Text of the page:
Making the PMO all-powerful has not happened in a day. The office assumed a larger than life image thanks to Indira Gandhi, and Lal Bahadur Shastri wittingly or unwittingly played a part in it. It was no secret that Nehru was grooming his daughter Indira Gandhi as the heir apparent and had obliquely spoken his mind to senior Congress leaders. Critics of Nehru even then had apprehended that efforts were being made to perpetrate authoritarian and dynastic rule in the country. As Nehru’s hostess, Indira Gandhi was privy to the goings-on in the political arena. However, after Nehru’s death in 1964, Congress president K. Kamaraj was asked to find a consensus candidate for the office of Prime Minister, with Gulzarilal Nanda anointed as acting Prime Minister in the interregnum. After going through the motions of consulting Congressmen individually and in small groups, Kamaraj zeroed in on Lal Bahadur Shastri who had become a powerful and trusted aide of Nehru. But Indira Gandhi’s gambit in supporting Shastri’s candidature for the Prime Minister’s post went awry. Even though she claimed to have done many things for Shastri, once he was firmly in the saddle the strongly- willed leader kept a distance from Indira Gandhi.,leave alone He did not consult her on major national issues. Clearly, Shastri had his own mind and once he had been elected as leader, he gave ample notice of holding his own. Indira Gandhi was not one to throw in the towel and decided to bide her time.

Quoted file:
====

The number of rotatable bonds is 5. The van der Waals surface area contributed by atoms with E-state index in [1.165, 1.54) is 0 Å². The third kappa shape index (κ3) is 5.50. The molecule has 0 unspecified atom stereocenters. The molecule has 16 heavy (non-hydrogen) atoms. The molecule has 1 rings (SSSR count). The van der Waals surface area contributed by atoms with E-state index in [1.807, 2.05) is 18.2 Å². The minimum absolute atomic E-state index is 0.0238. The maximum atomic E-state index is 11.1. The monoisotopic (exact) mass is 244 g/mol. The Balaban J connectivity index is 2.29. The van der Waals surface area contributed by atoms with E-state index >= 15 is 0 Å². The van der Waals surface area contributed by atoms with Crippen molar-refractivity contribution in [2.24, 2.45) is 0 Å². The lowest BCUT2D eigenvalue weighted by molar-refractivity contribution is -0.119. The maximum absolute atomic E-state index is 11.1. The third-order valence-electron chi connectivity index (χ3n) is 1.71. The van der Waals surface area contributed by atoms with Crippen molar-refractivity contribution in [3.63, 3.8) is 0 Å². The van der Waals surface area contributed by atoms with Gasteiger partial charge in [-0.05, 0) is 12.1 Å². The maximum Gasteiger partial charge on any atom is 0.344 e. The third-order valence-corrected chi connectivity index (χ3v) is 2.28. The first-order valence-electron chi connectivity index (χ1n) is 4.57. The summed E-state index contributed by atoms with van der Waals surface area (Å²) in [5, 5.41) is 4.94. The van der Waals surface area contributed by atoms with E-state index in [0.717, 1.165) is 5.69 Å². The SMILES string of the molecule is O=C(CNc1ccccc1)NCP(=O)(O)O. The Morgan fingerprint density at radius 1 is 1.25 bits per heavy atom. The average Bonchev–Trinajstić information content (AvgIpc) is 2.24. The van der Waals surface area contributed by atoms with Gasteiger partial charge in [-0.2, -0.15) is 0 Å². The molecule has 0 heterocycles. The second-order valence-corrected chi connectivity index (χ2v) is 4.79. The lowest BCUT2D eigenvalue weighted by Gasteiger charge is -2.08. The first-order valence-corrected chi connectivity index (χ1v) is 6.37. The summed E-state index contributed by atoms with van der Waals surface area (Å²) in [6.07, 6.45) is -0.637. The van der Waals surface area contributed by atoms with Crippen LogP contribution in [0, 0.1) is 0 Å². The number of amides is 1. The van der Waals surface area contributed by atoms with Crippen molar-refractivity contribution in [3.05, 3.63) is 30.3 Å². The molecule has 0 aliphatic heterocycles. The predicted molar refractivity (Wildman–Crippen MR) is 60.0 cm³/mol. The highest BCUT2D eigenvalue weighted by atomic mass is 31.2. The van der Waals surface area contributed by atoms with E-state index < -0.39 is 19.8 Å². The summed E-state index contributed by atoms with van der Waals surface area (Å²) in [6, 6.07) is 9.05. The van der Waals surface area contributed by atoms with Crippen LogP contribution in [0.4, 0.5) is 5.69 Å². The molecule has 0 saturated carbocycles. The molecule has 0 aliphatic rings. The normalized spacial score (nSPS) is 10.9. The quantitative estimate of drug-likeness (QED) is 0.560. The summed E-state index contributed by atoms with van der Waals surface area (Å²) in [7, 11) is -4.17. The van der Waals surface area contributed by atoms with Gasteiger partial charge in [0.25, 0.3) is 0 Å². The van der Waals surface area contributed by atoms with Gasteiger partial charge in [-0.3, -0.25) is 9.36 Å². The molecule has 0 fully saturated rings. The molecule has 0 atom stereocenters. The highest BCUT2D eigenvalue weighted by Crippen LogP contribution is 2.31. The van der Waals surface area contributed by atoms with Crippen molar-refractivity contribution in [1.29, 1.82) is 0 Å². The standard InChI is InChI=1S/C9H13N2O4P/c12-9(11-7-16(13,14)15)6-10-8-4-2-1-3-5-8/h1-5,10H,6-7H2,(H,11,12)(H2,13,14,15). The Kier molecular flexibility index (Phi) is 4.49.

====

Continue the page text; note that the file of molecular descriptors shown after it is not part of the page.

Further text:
It was with Lal Bahadur Shastri’s elevation as the Prime Minister in 1964 that the PMO came into being though on an modest scale. For the first time, Shastri inducted a seasoned bureaucrat in Lakshmi Kant Jha to serve as Secretary to the Prime Minister. Jha, who has the distinction of being the first secretary to the Prime Minister, came to the Centre in 1942, after four years in his home state of Bihar. It was apparent that Shastri wanted to closely monitor the developments in all the ministries and departments and Jha facilitated the process by making the briefs available. However, Shastri’s stewardship of the country was short-lived as the cruel hand of fate intervened. Meanwhile, a section of Congressmen had planned to launch a scathing attack against Shastri and if possible dethrone him as Prime Minister for signing the Tashkent Agreement in January 1966. After signing the Tashkent Agreement, Shastri suffered a massive heart attack late at night and died in Tashkent.